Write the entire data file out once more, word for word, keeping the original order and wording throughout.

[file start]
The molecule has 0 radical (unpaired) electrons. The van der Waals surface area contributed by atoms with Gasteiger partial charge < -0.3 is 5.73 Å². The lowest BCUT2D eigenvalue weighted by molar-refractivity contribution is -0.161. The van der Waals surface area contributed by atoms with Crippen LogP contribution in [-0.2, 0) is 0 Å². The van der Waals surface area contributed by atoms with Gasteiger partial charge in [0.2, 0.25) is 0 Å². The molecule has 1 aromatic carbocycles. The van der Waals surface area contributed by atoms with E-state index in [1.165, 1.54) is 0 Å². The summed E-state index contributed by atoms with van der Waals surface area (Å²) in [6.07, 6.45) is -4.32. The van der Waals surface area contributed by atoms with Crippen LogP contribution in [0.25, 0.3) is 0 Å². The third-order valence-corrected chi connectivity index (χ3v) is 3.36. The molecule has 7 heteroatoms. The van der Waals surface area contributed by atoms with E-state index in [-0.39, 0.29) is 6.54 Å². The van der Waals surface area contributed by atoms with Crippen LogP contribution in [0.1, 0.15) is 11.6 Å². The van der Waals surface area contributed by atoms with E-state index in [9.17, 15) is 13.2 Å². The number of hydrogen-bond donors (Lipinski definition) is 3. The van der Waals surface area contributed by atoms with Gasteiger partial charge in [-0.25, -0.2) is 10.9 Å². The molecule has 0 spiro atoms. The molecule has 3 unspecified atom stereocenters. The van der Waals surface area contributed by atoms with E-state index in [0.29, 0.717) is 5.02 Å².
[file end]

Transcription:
The molecule has 0 radical (unpaired) electrons. The van der Waals surface area contributed by atoms with Gasteiger partial charge < -0.3 is 5.73 Å². The lowest BCUT2D eigenvalue weighted by molar-refractivity contribution is -0.161. The van der Waals surface area contributed by atoms with Crippen LogP contribution in [-0.2, 0) is 0 Å². The van der Waals surface area contributed by atoms with Gasteiger partial charge in [0.2, 0.25) is 0 Å². The molecule has 1 aromatic carbocycles. The van der Waals surface area contributed by atoms with E-state index in [1.165, 1.54) is 0 Å². The summed E-state index contributed by atoms with van der Waals surface area (Å²) in [6.07, 6.45) is -4.32. The van der Waals surface area contributed by atoms with Crippen LogP contribution in [0.25, 0.3) is 0 Å². The third-order valence-corrected chi connectivity index (χ3v) is 3.36. The molecule has 7 heteroatoms. The van der Waals surface area contributed by atoms with E-state index in [-0.39, 0.29) is 6.54 Å². The van der Waals surface area contributed by atoms with Crippen LogP contribution in [0.1, 0.15) is 11.6 Å². The van der Waals surface area contributed by atoms with E-state index in [9.17, 15) is 13.2 Å². The number of hydrogen-bond donors (Lipinski definition) is 3. The van der Waals surface area contributed by atoms with Gasteiger partial charge in [-0.25, -0.2) is 10.9 Å². The molecule has 0 spiro atoms. The molecule has 3 unspecified atom stereocenters. The van der Waals surface area contributed by atoms with E-state index in [0.29, 0.717) is 5.02 Å².